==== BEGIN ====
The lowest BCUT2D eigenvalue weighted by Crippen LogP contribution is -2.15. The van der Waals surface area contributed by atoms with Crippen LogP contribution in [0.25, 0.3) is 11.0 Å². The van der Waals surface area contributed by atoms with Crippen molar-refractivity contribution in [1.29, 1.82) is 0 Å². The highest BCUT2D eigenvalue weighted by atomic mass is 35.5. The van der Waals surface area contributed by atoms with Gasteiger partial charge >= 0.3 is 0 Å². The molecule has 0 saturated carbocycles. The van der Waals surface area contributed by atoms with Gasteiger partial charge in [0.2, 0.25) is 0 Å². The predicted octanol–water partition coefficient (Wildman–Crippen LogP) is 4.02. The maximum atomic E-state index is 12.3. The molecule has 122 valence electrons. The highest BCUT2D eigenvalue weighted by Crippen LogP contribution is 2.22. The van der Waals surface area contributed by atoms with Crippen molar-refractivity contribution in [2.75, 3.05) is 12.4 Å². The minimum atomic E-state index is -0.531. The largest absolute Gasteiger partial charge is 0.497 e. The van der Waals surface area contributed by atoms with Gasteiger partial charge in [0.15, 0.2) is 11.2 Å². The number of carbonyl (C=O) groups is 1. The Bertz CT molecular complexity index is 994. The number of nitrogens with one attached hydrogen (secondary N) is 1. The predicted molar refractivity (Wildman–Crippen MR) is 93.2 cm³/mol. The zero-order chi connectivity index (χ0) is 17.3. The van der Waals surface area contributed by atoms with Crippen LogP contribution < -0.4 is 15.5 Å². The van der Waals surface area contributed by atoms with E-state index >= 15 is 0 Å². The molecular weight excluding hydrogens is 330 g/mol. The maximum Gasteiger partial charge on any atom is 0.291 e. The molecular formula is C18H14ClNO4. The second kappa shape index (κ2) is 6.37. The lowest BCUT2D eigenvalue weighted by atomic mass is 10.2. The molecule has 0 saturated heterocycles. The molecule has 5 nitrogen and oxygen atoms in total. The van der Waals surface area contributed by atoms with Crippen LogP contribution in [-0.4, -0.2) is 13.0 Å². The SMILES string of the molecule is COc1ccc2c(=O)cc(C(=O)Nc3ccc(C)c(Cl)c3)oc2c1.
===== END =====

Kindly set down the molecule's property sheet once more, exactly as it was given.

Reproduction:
The lowest BCUT2D eigenvalue weighted by Crippen LogP contribution is -2.15. The van der Waals surface area contributed by atoms with Crippen LogP contribution in [0.25, 0.3) is 11.0 Å². The van der Waals surface area contributed by atoms with Crippen molar-refractivity contribution in [1.29, 1.82) is 0 Å². The highest BCUT2D eigenvalue weighted by atomic mass is 35.5. The van der Waals surface area contributed by atoms with Gasteiger partial charge >= 0.3 is 0 Å². The molecule has 0 saturated carbocycles. The van der Waals surface area contributed by atoms with Gasteiger partial charge in [0.2, 0.25) is 0 Å². The predicted octanol–water partition coefficient (Wildman–Crippen LogP) is 4.02. The maximum atomic E-state index is 12.3. The molecule has 122 valence electrons. The highest BCUT2D eigenvalue weighted by Crippen LogP contribution is 2.22. The van der Waals surface area contributed by atoms with Crippen molar-refractivity contribution in [2.75, 3.05) is 12.4 Å². The minimum atomic E-state index is -0.531. The largest absolute Gasteiger partial charge is 0.497 e. The van der Waals surface area contributed by atoms with Gasteiger partial charge in [0.15, 0.2) is 11.2 Å². The number of carbonyl (C=O) groups is 1. The Bertz CT molecular complexity index is 994. The number of nitrogens with one attached hydrogen (secondary N) is 1. The predicted molar refractivity (Wildman–Crippen MR) is 93.2 cm³/mol. The zero-order chi connectivity index (χ0) is 17.3. The van der Waals surface area contributed by atoms with Crippen LogP contribution < -0.4 is 15.5 Å². The van der Waals surface area contributed by atoms with E-state index >= 15 is 0 Å². The molecular weight excluding hydrogens is 330 g/mol. The maximum Gasteiger partial charge on any atom is 0.291 e. The molecular formula is C18H14ClNO4. The second kappa shape index (κ2) is 6.37. The lowest BCUT2D eigenvalue weighted by atomic mass is 10.2. The molecule has 0 saturated heterocycles. The molecule has 5 nitrogen and oxygen atoms in total. The van der Waals surface area contributed by atoms with Crippen LogP contribution in [-0.4, -0.2) is 13.0 Å². The SMILES string of the molecule is COc1ccc2c(=O)cc(C(=O)Nc3ccc(C)c(Cl)c3)oc2c1.